• A £50.5 million scheme in Leeds that will protect 495 businesses and create over 18,000 jobs. Leeds City Council is contributing £10 million towards the cost of the scheme, with a further £5 million proposed to be raised from local businesses.

  • New sea defences at Anchorsholme in Lancashire that will reduce the risk of flooding to 6,000 homes and highway, tramway and sewerage infrastructure. Blackpool Borough Council has contributed £4 million toward the total cost of £28.4 million.

  • The £9.7 million Skipton scheme in North Yorkshire will reduce flooding to over 350 residential and 165 business properties in the market town.  £2 million of the project cost has been brought forward by local businesses.

The partnership funding approach targets Government support towards the most at-risk and deprived communities and gives local people greater choice about levels of local flood protection.

In the past, communities held out for full Government funding when there was little or no prospect of it being available. The partnership funding model clarifies what level of investment communities can expect from the taxpayer so that they can find cost savings or secure funding from other sources to allow schemes to go ahead.

Lord Smith, Chairman of the Environment Agency, said:

Our priority is to do as much as we can with every pound of funding and the new partnership funding approach is bringing in new money to allow flood defences to go ahead that would have been unaffordable in the past. We now expect to improve protection for 165,000 properties by 2015.

With one in six homes in England at risk of flooding, we would also encourage people to take their own steps to prepare for flooding, for example by signing up to the Environment Agency’s free flood warning service.

Further examples of flood defences given the go ahead today are:

  • £14.5 million flood defences at Grimsby Docks in Lincolnshire, which will better protect over 14,000 homes and businesses;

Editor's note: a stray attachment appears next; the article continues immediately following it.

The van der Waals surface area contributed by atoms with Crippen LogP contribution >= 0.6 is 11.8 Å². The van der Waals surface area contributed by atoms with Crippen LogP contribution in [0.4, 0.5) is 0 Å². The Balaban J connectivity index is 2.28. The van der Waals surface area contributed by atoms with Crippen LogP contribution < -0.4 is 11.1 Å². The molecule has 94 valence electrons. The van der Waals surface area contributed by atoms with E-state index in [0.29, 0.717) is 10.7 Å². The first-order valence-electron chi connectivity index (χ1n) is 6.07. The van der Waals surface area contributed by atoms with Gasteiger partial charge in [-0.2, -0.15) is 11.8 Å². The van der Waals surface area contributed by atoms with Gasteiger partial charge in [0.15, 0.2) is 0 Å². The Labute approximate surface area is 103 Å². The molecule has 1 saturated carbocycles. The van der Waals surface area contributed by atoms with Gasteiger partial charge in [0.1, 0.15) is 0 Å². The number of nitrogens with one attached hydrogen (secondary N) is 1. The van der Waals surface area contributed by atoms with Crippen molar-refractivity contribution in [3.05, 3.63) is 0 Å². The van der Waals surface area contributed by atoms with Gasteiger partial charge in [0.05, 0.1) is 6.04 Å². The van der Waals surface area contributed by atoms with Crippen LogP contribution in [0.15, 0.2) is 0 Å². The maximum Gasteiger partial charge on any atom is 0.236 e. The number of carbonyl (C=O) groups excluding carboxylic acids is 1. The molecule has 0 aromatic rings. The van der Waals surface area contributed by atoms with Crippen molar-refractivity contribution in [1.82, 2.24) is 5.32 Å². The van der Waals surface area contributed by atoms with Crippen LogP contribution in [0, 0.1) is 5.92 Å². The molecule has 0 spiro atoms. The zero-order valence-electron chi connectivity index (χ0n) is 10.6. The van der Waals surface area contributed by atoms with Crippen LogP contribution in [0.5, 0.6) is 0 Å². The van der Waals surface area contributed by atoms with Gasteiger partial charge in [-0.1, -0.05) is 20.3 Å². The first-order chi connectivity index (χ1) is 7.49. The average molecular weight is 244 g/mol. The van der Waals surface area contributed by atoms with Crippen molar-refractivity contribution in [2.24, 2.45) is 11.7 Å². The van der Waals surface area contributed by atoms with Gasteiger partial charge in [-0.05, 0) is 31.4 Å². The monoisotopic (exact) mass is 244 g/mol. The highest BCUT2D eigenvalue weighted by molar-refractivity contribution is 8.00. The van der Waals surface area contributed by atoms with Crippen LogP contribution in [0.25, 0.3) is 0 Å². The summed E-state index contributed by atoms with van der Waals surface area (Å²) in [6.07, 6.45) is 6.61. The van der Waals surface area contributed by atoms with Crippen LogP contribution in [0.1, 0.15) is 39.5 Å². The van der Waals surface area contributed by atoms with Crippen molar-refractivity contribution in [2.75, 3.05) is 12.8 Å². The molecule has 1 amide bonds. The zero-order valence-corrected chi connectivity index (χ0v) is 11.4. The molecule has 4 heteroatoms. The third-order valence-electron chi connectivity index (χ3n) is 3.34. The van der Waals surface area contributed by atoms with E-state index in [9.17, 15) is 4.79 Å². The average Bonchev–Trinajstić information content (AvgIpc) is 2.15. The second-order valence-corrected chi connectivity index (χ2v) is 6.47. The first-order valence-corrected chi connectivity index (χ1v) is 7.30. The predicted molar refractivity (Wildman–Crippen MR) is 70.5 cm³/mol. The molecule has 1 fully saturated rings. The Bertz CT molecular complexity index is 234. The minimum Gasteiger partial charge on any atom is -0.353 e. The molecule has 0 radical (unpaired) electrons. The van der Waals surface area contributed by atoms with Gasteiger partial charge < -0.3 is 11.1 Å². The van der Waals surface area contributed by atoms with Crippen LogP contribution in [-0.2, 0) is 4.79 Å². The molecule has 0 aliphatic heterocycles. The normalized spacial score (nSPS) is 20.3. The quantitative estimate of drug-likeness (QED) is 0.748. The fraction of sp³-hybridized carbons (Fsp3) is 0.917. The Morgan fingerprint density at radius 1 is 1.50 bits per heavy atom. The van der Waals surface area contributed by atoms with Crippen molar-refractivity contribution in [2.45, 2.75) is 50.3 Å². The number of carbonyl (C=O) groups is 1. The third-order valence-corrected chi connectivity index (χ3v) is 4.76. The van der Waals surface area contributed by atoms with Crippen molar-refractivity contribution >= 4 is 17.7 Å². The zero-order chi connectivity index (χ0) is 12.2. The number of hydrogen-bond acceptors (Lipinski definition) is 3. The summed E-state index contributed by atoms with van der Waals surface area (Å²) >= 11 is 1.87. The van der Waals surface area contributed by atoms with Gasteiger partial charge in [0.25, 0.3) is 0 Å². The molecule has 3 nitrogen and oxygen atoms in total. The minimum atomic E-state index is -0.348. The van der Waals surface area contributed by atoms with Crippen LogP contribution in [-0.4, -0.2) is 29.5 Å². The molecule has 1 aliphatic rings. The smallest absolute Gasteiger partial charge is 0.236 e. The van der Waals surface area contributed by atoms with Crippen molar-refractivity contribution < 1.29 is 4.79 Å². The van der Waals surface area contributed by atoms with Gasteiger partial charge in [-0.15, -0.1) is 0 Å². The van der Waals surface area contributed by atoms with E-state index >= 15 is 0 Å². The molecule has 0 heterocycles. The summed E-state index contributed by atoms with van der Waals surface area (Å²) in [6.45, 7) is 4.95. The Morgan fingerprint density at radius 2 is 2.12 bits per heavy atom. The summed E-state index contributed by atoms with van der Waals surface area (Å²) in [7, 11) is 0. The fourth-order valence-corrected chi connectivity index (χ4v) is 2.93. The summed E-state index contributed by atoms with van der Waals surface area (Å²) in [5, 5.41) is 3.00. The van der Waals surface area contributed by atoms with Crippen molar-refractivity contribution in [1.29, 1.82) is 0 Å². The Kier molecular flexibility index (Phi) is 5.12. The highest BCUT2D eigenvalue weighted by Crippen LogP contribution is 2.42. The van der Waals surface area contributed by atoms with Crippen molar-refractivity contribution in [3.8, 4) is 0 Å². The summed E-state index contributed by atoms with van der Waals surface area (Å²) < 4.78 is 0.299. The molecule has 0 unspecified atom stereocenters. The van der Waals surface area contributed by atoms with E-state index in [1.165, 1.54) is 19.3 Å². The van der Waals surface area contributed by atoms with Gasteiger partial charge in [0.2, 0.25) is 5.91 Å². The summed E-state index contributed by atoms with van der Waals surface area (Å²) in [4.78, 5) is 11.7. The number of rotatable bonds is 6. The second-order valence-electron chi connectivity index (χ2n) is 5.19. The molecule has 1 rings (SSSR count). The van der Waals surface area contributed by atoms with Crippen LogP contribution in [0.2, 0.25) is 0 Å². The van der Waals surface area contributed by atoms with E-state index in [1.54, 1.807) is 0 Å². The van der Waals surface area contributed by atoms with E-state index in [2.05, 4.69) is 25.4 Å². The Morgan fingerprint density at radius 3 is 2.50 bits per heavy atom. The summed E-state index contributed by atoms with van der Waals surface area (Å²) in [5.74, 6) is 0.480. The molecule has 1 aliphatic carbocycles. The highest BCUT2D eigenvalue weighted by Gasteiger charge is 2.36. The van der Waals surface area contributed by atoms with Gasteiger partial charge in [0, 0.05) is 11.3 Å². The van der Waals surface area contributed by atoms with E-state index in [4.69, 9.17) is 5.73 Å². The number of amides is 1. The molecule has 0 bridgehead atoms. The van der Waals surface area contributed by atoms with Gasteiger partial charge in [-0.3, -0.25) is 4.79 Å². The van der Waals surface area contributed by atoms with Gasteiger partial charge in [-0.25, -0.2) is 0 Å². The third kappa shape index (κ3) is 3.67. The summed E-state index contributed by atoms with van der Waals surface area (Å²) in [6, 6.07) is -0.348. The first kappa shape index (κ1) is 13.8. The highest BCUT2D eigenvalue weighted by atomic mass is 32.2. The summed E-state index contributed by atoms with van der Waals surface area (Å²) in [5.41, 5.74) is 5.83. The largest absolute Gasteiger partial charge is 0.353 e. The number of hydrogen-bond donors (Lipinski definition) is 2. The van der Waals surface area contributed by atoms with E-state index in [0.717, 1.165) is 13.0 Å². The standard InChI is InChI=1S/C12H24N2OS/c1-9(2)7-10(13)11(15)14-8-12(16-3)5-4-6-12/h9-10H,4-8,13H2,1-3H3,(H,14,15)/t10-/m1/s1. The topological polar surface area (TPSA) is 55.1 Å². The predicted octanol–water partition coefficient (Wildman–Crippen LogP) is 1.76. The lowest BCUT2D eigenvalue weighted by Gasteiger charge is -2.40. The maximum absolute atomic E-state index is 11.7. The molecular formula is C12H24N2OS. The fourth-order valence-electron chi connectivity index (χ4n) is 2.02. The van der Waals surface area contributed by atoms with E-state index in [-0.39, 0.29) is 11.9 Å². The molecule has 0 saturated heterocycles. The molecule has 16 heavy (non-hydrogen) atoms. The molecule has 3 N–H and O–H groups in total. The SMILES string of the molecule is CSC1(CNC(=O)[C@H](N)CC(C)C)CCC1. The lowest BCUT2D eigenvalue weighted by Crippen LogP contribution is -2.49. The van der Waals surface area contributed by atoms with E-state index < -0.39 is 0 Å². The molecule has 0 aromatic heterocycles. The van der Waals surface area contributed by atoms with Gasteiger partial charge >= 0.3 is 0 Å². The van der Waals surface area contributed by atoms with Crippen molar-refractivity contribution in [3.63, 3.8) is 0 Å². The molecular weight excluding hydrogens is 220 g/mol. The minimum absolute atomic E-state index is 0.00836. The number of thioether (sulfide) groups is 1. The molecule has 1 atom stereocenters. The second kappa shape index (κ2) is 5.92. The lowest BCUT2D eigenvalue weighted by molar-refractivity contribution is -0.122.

• A £10.8 million scheme on the east bank of the River Arun at Littlehampton in West Sussex, protecting the town and 750 homes.

  • A £28.6 million sea defence to protect over 2,000 homes in Great Yarmouth As well as the flood schemes that will progress as result of this year’s funding, the allocation for 2013/14 covers maintenance of existing defences.

The Environment Agency has committed to increasing the number of people receiving free flood warnings to over 1.1 million households by 2015.

The Government is on course to spend £2.3 billion to prevent flooding and coastal erosion over the four years to 2015.


Since 2011, the partnership funding system has already attracted notable external contributions to speed up flood defence schemes, including at Morpeth in Northumberland, where Northumberland County Council is contributing around £10.5 million to the £21m cost of a scheme to protect 484 homes, and Cockermouth in Cumbria, where two councils and the local flood action group contributed £1.1 million to help fund a £4.4m scheme to protect 361 homes and 55 businesses.

The full list of schemes going ahead in 2013/14 is published on the Environment Agency website at

Published 7 February 2013